Before you start one of the largest bored excavation projects in the world, you need to be very sure of the ground beneath your feet.
In preparation for the massive West Gate Tunnel project in Melbourne, Australia, it fell to geotechnical services firm Golder Associates to undertake a comprehensive investigation of the geological risk before work could begin.
Faced with a complex and often deceptive geology they employed the ground engineering 3D implicit modelling solution offered by Leapfrog Works to deliver an exhaustive assessment, then communicate its findings to a variety of stakeholders from a wide range of disciplines. What Leapfrog Works uncovered was to have a direct impact on the route the tunnels took, and the success of the contractors who used its data to shape their plans.
A story of two tunnels
The West Gate Tunnel project is the largest diameter bored excavation project ever undertaken in the southern hemisphere. Two huge boring machines will create twin tunnels between the West Gate Freeway and the Maribyrnong River, taking trucks and motorists underground en route to the port. They’ll provide a much-needed second river crossing, helping to remove thousands of service vehicles from residential streets.
Construction is expected to take four years at an estimated cost of A$5.5 bn. The work will generate 2 million cubic metres of spoil from the creation of 6km of tunnels and road upgrades. The investigation alone required a team 200 strong, including six drilling crews, and the entire undertaking will generate 6,000 jobs.
The challenge beneath the surface
As part of Golder’s study, Leapfrog Works had to make sense of geology that included two separate volcanic flows, a range of different sediments all sandwiched together and changing laterally with depth, a former creek converted to a storm drain, plus sedimentary and igneous deposits dating to the Cainozoic era.
The investigation unearthed problems such as a snaking creek that crisscrossed the tunnels as they went under the freeway, and ground so poor it made predicting the magnitude of movement a major challenge.
“This was the first project where we’d used Leapfrog Works,” said Golder’s Principal Geotechnical Engineer, Trevor O’Shannessy. “We started by building the geological model in 2D using a very standard method, and then we brought that 2D information into Leapfrog Works to build a 3D model. Going forward I’d say we’d start the project in Leapfrog Works.”
3D beats 2D at revealing the issues
Looking at those 3D outputs, Golder geologists quickly spotted a problem at West Gate’s Southern Portal with a creek that wound around the proposed route of the tunnels. “Getting a sense of how those geometries interacted was very difficult in 2D,” explained Golder’s Senior Environmental Engineer Scott Ambridge. “But in Leapfrog’s 3D environment we could see much more and determine the risks from a geotechnical point of view.”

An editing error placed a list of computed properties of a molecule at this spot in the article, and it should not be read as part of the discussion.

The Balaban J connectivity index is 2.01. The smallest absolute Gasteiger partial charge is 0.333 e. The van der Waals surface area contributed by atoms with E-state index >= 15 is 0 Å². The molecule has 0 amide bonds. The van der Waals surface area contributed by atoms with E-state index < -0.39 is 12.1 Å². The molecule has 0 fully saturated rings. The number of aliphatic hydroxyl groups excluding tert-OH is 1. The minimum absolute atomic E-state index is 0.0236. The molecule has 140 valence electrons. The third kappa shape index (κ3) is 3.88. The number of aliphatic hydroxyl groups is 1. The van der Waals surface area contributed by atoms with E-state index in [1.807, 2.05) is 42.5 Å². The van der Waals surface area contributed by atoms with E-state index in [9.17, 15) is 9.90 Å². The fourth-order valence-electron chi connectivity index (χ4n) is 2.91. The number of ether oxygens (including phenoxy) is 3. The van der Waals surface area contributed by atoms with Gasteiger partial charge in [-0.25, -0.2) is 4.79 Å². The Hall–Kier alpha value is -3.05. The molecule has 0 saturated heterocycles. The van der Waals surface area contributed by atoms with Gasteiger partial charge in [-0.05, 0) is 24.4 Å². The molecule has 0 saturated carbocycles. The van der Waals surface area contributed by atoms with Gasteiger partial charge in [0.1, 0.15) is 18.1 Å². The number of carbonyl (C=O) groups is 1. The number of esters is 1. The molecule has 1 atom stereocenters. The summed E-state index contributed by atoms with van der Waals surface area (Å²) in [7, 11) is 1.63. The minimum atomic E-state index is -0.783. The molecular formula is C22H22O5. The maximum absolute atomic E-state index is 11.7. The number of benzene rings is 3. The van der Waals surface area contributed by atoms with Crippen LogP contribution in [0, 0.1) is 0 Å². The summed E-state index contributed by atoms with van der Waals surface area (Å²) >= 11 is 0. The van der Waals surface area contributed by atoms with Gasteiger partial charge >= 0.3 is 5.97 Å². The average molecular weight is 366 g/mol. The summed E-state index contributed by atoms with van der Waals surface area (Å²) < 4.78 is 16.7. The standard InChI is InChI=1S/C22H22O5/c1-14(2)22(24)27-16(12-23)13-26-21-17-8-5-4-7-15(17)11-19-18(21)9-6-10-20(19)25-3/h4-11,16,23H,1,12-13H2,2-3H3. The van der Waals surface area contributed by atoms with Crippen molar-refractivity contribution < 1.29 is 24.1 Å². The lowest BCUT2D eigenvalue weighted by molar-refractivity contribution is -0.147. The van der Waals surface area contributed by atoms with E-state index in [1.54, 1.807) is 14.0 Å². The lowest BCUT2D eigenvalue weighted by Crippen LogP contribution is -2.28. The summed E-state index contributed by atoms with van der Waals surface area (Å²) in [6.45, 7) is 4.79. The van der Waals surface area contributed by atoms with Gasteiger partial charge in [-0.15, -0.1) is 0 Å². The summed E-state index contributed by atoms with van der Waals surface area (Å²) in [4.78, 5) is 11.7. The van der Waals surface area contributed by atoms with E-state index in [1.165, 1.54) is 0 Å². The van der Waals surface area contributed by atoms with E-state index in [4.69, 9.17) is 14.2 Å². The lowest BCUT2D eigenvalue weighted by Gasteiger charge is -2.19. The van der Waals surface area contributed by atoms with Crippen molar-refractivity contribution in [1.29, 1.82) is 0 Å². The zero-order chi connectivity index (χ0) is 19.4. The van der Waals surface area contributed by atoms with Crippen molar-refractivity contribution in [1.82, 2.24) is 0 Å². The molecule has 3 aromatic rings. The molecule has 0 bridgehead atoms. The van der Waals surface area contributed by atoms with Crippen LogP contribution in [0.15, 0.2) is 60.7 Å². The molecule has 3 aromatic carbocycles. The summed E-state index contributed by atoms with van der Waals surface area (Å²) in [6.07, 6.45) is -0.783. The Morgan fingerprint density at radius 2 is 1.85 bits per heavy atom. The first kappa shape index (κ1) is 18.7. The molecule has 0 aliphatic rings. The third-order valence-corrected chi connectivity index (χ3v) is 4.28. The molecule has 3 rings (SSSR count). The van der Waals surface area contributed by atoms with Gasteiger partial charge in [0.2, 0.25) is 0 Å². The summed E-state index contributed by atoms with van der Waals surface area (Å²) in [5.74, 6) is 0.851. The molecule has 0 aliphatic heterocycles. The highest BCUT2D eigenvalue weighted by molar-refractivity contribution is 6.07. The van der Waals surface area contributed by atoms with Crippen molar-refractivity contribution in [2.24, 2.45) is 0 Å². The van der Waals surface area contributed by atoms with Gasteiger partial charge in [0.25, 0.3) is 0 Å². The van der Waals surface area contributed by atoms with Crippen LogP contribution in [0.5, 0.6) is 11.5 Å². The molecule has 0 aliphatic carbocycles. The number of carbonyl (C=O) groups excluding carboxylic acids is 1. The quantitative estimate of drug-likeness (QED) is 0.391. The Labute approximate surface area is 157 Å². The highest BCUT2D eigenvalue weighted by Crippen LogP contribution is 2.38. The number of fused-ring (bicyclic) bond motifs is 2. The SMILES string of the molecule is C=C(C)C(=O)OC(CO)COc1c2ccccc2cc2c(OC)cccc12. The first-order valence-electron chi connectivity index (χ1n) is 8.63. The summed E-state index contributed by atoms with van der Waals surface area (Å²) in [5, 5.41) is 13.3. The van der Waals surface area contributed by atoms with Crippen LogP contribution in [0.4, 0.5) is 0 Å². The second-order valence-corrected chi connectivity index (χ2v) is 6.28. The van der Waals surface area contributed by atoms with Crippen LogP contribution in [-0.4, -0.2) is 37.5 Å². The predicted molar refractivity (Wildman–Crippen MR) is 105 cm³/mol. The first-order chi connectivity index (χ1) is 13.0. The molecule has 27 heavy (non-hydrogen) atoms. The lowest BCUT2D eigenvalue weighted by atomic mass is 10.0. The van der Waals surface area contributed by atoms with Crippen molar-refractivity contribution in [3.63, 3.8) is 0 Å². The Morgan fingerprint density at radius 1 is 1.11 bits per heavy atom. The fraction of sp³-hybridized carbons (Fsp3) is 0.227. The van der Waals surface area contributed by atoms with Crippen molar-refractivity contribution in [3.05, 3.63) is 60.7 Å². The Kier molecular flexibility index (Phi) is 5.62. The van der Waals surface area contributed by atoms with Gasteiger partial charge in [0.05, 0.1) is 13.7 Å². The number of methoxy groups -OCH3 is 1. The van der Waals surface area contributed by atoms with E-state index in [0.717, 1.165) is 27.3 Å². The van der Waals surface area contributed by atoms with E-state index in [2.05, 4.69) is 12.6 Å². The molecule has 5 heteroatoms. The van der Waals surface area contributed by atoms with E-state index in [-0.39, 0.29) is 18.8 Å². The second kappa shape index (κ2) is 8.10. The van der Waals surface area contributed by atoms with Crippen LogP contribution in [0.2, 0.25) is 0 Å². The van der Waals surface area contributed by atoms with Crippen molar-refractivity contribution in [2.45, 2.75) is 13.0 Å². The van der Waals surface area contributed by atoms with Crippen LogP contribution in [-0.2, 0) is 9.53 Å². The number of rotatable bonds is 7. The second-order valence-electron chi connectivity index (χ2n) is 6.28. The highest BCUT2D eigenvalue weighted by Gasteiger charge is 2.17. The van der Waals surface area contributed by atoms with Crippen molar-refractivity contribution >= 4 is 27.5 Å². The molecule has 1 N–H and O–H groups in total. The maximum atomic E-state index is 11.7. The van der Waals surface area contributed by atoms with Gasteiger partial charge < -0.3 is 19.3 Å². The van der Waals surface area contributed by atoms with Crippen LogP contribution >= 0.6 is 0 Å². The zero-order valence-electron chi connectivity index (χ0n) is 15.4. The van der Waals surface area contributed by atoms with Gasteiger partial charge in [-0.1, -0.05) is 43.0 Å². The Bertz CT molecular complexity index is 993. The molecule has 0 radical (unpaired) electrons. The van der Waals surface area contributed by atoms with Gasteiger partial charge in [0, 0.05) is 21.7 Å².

Golder were able to use Leapfrog Viewer to let contractors freely see the geological model in 3D – and act accordingly. “The contractors were able to slice through the model, rotate and spin it around, and see where there was greater uncertainty. The successful contractor identified the problem with the Southern Portal and went deeper with their tunnel design to avoid the high-risk areas.”
Below the West Gate Freeway ground conditions were so poor that there was considerable uncertainty around the potential ground movement magnitude. “We therefore needed to visualise the subsurface conditions and be confident about our interpretation of the subsurface model,” explained Trevor O’Shannessy.
“As this area was targeted with numerous boreholes during the investigation, Leapfrog provided a good interpolation tool in the 3D space and enabled the construction of a model in a relatively short period. It also allowed us to rotate the model, interrogate it in 3D, and experiment with assumptions such as bed level and upstream/downstream gradient of the creek incisement.”
Golder Associates were even able to develop a 3D volume estimate for the spoil generated by the boring and identify material that could be used for other projects to enhance the scheme’s sustainability credentials.
Laying the ground for a four year push
Leapfrog Works played a key part in helping the West Gate project begin construction, on time, on January 31st this year. In 2019 the scheme’s two huge 15.6 diameter tunnel boring machines will begin cutting through the (thoroughly well mapped) earth at nine metres a day, installing a concrete lining behind them. The West Gate Tunnel will open in 2022 bringing a bold infrastructure project and a vital transport alternative to the city of Melbourne.
For a more detailed look at how Leapfrog Works was involved in the project see our February issue of Unearthed – Seequent’s new global briefing on the technology and innovation revolutionising the Civil Engineering and Environmental industries.